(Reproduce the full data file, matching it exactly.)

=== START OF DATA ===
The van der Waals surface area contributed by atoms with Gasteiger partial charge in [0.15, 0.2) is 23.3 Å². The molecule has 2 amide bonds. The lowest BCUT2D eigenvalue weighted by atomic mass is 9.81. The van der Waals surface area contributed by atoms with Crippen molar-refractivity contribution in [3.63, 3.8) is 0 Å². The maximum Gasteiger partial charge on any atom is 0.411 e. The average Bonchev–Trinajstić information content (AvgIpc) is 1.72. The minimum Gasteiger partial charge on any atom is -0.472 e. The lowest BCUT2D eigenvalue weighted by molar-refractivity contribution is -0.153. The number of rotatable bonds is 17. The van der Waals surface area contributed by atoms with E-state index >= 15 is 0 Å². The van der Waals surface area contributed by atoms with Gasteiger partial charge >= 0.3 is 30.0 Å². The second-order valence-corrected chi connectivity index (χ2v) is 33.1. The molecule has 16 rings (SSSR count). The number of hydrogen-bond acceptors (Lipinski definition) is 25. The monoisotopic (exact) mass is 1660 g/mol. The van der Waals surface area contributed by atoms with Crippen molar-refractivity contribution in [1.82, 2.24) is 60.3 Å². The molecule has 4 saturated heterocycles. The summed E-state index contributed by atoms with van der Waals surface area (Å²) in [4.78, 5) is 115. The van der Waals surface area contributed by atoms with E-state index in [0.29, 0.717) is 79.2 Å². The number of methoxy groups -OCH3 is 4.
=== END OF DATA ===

The van der Waals surface area contributed by atoms with Gasteiger partial charge in [0.15, 0.2) is 23.3 Å². The molecule has 2 amide bonds. The lowest BCUT2D eigenvalue weighted by atomic mass is 9.81. The van der Waals surface area contributed by atoms with Crippen molar-refractivity contribution in [3.63, 3.8) is 0 Å². The maximum Gasteiger partial charge on any atom is 0.411 e. The average Bonchev–Trinajstić information content (AvgIpc) is 1.72. The minimum Gasteiger partial charge on any atom is -0.472 e. The lowest BCUT2D eigenvalue weighted by molar-refractivity contribution is -0.153. The number of rotatable bonds is 17. The van der Waals surface area contributed by atoms with E-state index >= 15 is 0 Å². The van der Waals surface area contributed by atoms with Gasteiger partial charge >= 0.3 is 30.0 Å². The second-order valence-corrected chi connectivity index (χ2v) is 33.1. The molecule has 16 rings (SSSR count). The number of hydrogen-bond acceptors (Lipinski definition) is 25. The monoisotopic (exact) mass is 1660 g/mol. The van der Waals surface area contributed by atoms with Crippen molar-refractivity contribution in [1.82, 2.24) is 60.3 Å². The molecule has 4 saturated heterocycles. The summed E-state index contributed by atoms with van der Waals surface area (Å²) in [4.78, 5) is 115. The van der Waals surface area contributed by atoms with E-state index in [0.29, 0.717) is 79.2 Å². The number of methoxy groups -OCH3 is 4.